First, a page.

“This way,” she gasped, veering past a mushroom tree, and then, “This way!”

Rilian followed her directions and never looked back. Finally she halted at a crevasse, a narrow crack in the earth that looked too small for even Sala to fit, let alone a grown man. Steam rose from it, and when Rilian peered down, heat smote him like a blow. He wondered again if it was possible for a Man to survive in Bism.

“Jump,” she said. And the radiance on her face as she looked into the crack was as lovely as what he remembered of Bism.

Rilian threw himself into the crevasse.

He braced himself to scrape or crash against the hard stone sides, but he didn’t. The heat was intense but bearable. He fell hand in hand with Sala. Her wings beat hard, braking their fall until they fluttered down like falling leaves.

The light grew more and more bright, blazing with colors Rilian had never seen before. A hot, tingling smell met his nostrils, and he sneezed. Sala giggled.

They touched down lightly in the land of Bism.

Colors burned everywhere he looked, nearly blinding him. But his eyes didn’t hurt. Slowly, his vision cleared. Earthmen were everywhere, some tiny and some far taller than Sala. They were laughing and talking, working and playing. Some reached into streams of lava, fishing out strands of molten gold and molding them in their hands into fantastical sculptures, airy and bright. Some plucked jewels from trees of polished crystal and popped them into their mouths. Some sat by the river of fire, conversing with silvery shapes and ripples in the flame.

“That is your way home.” Sala pointed to a black whirlpool in the middle of the river of fire. Her voice sounded strange in the heated air, each word ringing out with impossible clarity. “I have thought of jumping into it, ever since I was a child. But I was afraid. Everyone says the sunlit lands are terrible.”

“They are,” Rilian replied, thinking of a shining green serpent. “But they are beautiful, too.”

A head too bright to look at directly popped up from the burning river. Rilian looked away, leaving the shimmering afterimage of something like a dragon dancing before his eyes.

The salamander spoke in a voice like fire. "All lands are terrible. And all lands are beautiful."

Another salamander said, “Welcome, Rilian, king of Narnia.”

Rilian bowed. “Hail, salamanders.”

“You have returned a daughter of earth and fire to her rightful home,” hissed a salamander. Rilian thought it was the same one who had greeted him.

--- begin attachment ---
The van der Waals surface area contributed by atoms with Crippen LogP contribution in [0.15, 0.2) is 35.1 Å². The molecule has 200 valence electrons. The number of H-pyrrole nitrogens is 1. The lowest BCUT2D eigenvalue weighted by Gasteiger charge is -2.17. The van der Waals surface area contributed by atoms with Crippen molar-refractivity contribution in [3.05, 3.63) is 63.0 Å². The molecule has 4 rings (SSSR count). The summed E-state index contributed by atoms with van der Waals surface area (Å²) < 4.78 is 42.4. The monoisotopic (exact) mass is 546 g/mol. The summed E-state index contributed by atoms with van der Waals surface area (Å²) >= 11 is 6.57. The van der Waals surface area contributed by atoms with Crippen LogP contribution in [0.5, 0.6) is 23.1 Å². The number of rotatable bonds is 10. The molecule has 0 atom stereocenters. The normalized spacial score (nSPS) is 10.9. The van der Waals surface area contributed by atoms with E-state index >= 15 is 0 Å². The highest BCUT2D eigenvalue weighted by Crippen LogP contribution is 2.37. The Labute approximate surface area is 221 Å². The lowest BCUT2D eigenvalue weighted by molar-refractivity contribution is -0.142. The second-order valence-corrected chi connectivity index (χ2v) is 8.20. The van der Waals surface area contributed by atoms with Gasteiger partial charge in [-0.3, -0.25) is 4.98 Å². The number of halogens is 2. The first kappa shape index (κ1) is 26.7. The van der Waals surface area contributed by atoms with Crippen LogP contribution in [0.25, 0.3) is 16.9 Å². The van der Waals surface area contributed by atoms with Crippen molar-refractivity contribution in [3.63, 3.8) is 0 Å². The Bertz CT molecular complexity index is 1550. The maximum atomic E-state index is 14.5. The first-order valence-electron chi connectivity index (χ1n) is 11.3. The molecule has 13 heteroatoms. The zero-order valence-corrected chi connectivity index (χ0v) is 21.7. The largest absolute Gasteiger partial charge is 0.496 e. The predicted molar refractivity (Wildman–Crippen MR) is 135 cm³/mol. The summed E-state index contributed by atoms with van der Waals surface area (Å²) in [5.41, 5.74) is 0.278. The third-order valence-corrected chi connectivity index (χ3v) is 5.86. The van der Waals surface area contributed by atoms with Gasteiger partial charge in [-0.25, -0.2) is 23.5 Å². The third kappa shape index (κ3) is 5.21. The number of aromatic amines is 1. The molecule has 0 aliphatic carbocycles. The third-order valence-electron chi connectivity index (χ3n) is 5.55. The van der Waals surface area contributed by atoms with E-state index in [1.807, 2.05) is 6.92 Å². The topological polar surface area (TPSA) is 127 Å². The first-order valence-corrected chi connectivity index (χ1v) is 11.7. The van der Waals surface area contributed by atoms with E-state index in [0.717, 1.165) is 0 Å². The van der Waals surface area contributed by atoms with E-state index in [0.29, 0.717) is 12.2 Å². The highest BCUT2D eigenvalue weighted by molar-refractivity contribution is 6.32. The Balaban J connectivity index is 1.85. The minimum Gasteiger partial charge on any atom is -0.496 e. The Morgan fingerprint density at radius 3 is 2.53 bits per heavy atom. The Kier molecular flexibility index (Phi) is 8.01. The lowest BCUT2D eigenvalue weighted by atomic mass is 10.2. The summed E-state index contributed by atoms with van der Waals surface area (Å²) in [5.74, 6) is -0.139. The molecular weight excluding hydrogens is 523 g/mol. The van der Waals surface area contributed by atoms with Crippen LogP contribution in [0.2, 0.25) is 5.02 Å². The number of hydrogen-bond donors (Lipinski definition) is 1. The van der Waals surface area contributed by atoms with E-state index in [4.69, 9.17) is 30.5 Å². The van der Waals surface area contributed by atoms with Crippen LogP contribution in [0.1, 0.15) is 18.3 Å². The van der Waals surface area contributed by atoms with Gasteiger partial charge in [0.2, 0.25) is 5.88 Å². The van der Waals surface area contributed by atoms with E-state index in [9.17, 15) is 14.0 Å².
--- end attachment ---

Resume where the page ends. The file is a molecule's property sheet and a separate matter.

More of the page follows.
“To one of her rightful homes,” spoke a salamander. Perhaps it was a third one, but Rilian couldn't be sure. All his senses were dazzled. “We thank you.”

Two people ran toward Sala. One was a tall and stately Earthman with great folded wings, and one was a small woman with a head of wild coppery hair. They embraced her, weeping for joy. Their tears fell to the shining ground, and hissed in puffs of steam.

Sala told them her story as they spread a soothing ointment over her wounds and Rilian's, and bound them up in cloths that felt cool and soft, but shone like hammered gold. Then she clasped him by the hand. “Come with me. I will show you my home.”

Afterward, Rilian was never quite able to describe his time in Bism. “It was like a dream,” he would say, and then correct himself. “No— it was more real than that. It was more real than anything I had ever known. Think of waking from a dream. Bism was like waking from waking.”

He heard the tale of how Sala's mother had fallen into Bism, and then fallen in love. He walked over fields of diamonds, brilliant as stars underfoot. He learned the games of the Earthmen, and dined with them on ripe sapphires and emerald juice.He danced in groves of jeweled trees, conversed with salamanders, and swam in rivers of liquid light.

He plucked living rubies from vines of twining silver, and he and Sala played at tossing them into each other’s mouths. The juice was hot and sweet, the perfume dizzying. The gusts of heated air that rose from the river of flame allowed Sala to soar high, and even to carry him with his arm around her shoulders and hers tight around his waist.

There were no days or nights in Bism. But Rilian sensed time passing. And much as he gloried in the touch of living gold, the hissing voices of the salamanders, and most of all, in Sala's company, he knew that he could not stay forever.

He found Sala swinging from a rope of living silver, and haltingly explained to her that he had a kingdom to rule and people who would be worried about him.

“Of course,” she said. “You must not let them worry. But may I come with you?”

Hope rose warm within him. “You would like to visit Narnia?”

“If I may,” she replied. “I have always dreamed of it. Let us go take our leave of my parents.”

Sala’s parents kissed her and wished her well. Then her mother turned to Rilian and pressed a living diamond into his hand. “If you keep it, it will live forever. If you plant it, it may grow or it may die. I doubt that it will take root in the cold earth of the Overland. But you could try.”

Rilian thanked her and tucked it away in his pocket. Then they walked through fields of brilliant colors and forests of solid light, and leaped into the dark whirlpool in the blazing river.

For an instant, it burned. But then they were falling upward into a delicate light. When they found themselves in the forest by Cair Paravel, it took Rilian a moment to recognize that dim yellow light as a sunny summer day.